|Publication number||US8204693 B2|
|Application number||US 12/673,013|
|Publication date||Jun 19, 2012|
|Filing date||Aug 15, 2008|
|Priority date||Aug 17, 2007|
|Also published as||CA2694014A1, CA2694014C, US20110301851, WO2009024544A2, WO2009024544A3|
|Publication number||12673013, 673013, PCT/2008/60748, PCT/EP/2008/060748, PCT/EP/2008/60748, PCT/EP/8/060748, PCT/EP/8/60748, PCT/EP2008/060748, PCT/EP2008/60748, PCT/EP2008060748, PCT/EP200860748, PCT/EP8/060748, PCT/EP8/60748, PCT/EP8060748, PCT/EP860748, US 8204693 B2, US 8204693B2, US-B2-8204693, US8204693 B2, US8204693B2|
|Inventors||Jan Jozef Maria Briers, Keat-Choon Goh, Christophe Lauwerys, Peter Stefaan Lutgard Van Overschee|
|Original Assignee||Shell Oil Company|
|Export Citation||BiBTeX, EndNote, RefMan|
|Patent Citations (13), Non-Patent Citations (8), Classifications (7), Legal Events (2)|
|External Links: USPTO, USPTO Assignment, Espacenet|
The present application claims priority of PCI Application EP2008/060748, filed 15 Aug. 2008, which claims priority to European Patent Application No. 07114567.6 filed 17 Aug. 2007.
The invention relates to a method for providing virtual and backup metering, surveillance and injection control of a cluster of injection wells and/or injection wells with multiple zones and/or branches, used for the injection of fluids into underground reservoirs.
In many oil production operations, where oil is produced from underground reservoirs, various fluids are injected into the reservoirs to increase recovery of oil. The injected fluids increase oil recovery by providing increased pressure support for the extraction of oil, or by displacing the oil toward the wells. Typical fluids injected into the reservoirs for IOR operations include water or hydrocarbon gas. In the state of the art for Improved Oil Recovery (IOR) operations, each injection well may furthermore have multiple injection zones or branches for which the injection flow into each zone and/or branch is to be monitored and controlled.
Additionally, in many oil production operations, effluents are produced as by-products of the oil and gas extraction process, and such waste effluents are disposed off by injection into reservoirs via disposal wells. Typically, the effluents disposed into underground reservoirs include excess produced water or carbon dioxide. The reliability of such disposal operations is often critical for the simultaneous oil and gas production process. Similarly, injection wells are also found in underground storage operations in which hydrocarbon gas is stored in underground locations.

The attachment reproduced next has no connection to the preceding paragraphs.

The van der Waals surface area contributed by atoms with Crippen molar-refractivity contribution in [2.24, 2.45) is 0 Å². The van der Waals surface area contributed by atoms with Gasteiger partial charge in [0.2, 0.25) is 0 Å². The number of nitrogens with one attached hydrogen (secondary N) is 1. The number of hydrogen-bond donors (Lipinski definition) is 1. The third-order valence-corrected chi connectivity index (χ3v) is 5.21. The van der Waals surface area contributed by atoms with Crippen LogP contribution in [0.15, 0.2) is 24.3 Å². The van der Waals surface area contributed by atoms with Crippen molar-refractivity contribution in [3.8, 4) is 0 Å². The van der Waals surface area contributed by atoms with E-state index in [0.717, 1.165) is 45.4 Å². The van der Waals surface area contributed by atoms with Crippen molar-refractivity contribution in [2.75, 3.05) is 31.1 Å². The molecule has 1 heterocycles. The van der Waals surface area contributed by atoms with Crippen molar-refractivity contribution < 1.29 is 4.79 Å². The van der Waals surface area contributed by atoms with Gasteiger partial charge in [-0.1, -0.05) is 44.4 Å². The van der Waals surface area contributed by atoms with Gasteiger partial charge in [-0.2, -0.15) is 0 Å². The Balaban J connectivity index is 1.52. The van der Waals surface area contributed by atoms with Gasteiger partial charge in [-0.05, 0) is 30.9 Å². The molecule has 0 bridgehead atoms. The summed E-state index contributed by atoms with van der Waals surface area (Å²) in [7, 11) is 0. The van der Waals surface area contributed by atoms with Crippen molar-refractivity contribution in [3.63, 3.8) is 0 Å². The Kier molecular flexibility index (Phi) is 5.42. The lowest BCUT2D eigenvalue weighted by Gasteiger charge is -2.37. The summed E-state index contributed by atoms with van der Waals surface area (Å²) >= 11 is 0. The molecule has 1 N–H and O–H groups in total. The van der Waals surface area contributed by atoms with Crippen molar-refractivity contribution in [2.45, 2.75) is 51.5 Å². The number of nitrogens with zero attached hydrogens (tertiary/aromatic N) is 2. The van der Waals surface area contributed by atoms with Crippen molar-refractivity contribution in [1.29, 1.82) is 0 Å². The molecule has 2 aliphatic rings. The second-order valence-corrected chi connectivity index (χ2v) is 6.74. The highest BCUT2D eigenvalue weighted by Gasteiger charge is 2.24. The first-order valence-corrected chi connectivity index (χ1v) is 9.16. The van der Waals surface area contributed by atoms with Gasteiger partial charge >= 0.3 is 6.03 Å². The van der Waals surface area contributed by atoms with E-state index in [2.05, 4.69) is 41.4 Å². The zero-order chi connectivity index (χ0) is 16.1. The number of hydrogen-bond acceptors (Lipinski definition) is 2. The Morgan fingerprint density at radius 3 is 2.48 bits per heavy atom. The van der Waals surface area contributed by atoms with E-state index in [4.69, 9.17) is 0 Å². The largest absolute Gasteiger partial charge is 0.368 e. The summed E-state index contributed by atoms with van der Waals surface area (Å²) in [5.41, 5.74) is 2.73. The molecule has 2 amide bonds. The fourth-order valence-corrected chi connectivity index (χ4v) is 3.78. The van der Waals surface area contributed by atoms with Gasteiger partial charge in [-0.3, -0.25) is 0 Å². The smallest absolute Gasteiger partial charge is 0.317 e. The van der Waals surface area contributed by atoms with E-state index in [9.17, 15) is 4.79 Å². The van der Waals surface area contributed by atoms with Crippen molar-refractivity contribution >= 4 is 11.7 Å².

In the above cases, the process of injection into underground formations requires surveillance and control to monitor the amount of the effluents injected and to adjust the injected flows consistent with the objectives of the process, for example to ensure a uniform sweep of oil bearing formations. Furthermore, surveillance is required to ensure detect changes in the receptiveness of the well and reservoir to continued injection, either due to injection well impairment, fractures in the reservoir matrix or due to increased reservoir pressures.
In conventional practice, injection wells are often equipped at the surface with single phase flow meters and pressure measurements. However, flowmeters are susceptible to drift in accuracy or of complete failure. For example, water flow meters tend to scale up. It is not abnormal in the field for the sum of individual water meter measurements to be very significantly different from the measurement of the total water flow before distribution to the individual wells. In the case of meter failures, a computer algorithm or “Virtual Meter” may be generated to provide an alternative substitute estimates for the injected flows. Similarly, it is desirable to provide a method for validation and reconciliation of the injection flows or estimates. In additional to the foregoing, in the case of injection wells with multiple injection zones and/or branches, it is in general problematic to provide subsurface flow meters to measure injection flows into individual zones and/or branches. In such cases, virtual flow meters may be applied for tracking of injection into each individual zone or branch.